From: National Science Foundation via EurekAlert!
Published June 23, 2016 04:56 PM

Researchers discover oldest evidence of 'farming' -- by insects

Scientists have discovered the oldest fossil evidence of agriculture -- not by humans, but by insects.

The team, led by Eric Roberts of James Cook University along with researchers from Ohio University, discovered the oldest known examples of "fungus gardens" in 25 million-year-old fossil termite nests in East Africa.

The results are published today in the journal PLOS ONE.

Some termite species cultivate fungi in "gardens" in subterranean nests or chambers, helping to convert plant material into a more easily digestible termite food source.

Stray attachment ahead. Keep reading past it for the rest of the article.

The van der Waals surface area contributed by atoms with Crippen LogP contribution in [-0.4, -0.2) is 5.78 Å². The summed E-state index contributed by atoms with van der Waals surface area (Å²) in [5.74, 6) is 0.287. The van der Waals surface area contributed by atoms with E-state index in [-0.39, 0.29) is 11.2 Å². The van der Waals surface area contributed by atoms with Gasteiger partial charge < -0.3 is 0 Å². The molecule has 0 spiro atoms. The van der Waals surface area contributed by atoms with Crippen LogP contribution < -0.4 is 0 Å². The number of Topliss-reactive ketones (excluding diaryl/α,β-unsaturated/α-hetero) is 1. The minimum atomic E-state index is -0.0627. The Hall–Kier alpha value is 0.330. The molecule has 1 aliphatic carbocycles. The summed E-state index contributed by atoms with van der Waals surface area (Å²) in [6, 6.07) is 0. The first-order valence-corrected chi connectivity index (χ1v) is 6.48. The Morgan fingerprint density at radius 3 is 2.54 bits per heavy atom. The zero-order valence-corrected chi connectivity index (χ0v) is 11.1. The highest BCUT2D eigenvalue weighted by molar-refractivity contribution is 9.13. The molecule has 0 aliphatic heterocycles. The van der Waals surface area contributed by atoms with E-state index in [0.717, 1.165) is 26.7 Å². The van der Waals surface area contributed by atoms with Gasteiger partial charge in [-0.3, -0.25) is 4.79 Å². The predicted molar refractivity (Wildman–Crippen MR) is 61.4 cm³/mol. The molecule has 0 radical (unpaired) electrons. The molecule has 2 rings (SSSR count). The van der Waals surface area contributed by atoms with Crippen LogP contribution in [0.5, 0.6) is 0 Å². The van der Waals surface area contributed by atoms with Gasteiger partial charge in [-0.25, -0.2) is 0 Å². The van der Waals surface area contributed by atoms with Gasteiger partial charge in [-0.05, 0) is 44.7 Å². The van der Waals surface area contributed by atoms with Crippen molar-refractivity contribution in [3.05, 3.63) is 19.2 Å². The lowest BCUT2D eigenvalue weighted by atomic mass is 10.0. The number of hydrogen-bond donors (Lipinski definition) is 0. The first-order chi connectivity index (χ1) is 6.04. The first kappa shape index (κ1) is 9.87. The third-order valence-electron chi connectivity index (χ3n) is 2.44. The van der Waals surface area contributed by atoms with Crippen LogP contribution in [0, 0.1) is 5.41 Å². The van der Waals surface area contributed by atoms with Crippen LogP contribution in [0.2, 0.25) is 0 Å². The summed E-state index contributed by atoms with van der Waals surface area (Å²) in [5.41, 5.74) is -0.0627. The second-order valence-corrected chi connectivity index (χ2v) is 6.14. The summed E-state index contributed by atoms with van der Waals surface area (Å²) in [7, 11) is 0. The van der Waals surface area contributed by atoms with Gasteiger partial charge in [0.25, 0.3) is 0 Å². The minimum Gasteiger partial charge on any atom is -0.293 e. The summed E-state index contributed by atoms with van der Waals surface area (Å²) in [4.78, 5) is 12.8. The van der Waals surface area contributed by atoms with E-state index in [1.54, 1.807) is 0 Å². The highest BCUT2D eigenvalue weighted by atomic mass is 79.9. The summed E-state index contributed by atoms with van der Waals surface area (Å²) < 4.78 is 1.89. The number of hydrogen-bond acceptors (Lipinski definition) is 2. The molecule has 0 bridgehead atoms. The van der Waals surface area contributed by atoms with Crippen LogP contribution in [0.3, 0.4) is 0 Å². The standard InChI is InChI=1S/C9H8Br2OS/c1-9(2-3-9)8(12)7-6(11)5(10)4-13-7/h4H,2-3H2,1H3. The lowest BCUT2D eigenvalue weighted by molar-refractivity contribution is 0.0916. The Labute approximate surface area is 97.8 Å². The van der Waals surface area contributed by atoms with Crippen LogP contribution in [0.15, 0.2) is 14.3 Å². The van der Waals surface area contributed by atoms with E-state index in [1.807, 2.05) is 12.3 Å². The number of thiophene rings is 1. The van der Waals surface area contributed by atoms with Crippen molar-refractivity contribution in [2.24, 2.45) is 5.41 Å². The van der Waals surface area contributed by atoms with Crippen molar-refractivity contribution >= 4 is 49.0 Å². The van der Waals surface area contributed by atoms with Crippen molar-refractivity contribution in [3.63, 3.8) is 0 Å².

Scientists had previously used DNA from modern termites to estimate that termite fungus farming began 25 to 30 million years ago. The fossil evidence from Tanzania confirmed that date, allowing researchers to more accurately characterize the timing and evolution of the symbiotic relationship between termites and fungi. The relationship likely significantly modified the environment, scientists say.

Continue reading at EurekAlert!

Image: Termitomyces mushrooms appearing on top of a colony of fungus-growing termites via  Z.W. de Beer

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